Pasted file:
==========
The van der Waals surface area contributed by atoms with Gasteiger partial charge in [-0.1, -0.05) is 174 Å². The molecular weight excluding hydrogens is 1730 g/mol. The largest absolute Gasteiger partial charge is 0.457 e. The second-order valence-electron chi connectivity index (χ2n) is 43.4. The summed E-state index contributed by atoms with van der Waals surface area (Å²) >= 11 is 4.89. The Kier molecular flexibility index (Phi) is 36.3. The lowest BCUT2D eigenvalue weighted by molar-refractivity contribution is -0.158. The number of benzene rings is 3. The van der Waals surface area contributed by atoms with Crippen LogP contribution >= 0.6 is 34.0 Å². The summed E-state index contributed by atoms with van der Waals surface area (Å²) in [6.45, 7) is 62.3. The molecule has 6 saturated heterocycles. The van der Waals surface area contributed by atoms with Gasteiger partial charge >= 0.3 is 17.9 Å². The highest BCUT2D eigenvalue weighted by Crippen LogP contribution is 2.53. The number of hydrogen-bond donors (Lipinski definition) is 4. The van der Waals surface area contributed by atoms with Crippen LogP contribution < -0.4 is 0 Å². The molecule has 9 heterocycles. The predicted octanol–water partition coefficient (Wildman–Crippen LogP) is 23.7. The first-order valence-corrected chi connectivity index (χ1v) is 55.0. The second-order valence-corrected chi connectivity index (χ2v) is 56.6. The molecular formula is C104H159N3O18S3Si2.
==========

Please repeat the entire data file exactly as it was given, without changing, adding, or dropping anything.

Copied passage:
The van der Waals surface area contributed by atoms with Gasteiger partial charge in [-0.1, -0.05) is 174 Å². The molecular weight excluding hydrogens is 1730 g/mol. The largest absolute Gasteiger partial charge is 0.457 e. The second-order valence-electron chi connectivity index (χ2n) is 43.4. The summed E-state index contributed by atoms with van der Waals surface area (Å²) >= 11 is 4.89. The Kier molecular flexibility index (Phi) is 36.3. The lowest BCUT2D eigenvalue weighted by molar-refractivity contribution is -0.158. The number of benzene rings is 3. The van der Waals surface area contributed by atoms with Crippen LogP contribution >= 0.6 is 34.0 Å². The summed E-state index contributed by atoms with van der Waals surface area (Å²) in [6.45, 7) is 62.3. The molecule has 6 saturated heterocycles. The van der Waals surface area contributed by atoms with Gasteiger partial charge >= 0.3 is 17.9 Å². The highest BCUT2D eigenvalue weighted by Crippen LogP contribution is 2.53. The number of hydrogen-bond donors (Lipinski definition) is 4. The van der Waals surface area contributed by atoms with Crippen LogP contribution < -0.4 is 0 Å². The molecule has 9 heterocycles. The predicted octanol–water partition coefficient (Wildman–Crippen LogP) is 23.7. The first-order valence-corrected chi connectivity index (χ1v) is 55.0. The second-order valence-corrected chi connectivity index (χ2v) is 56.6. The molecular formula is C104H159N3O18S3Si2.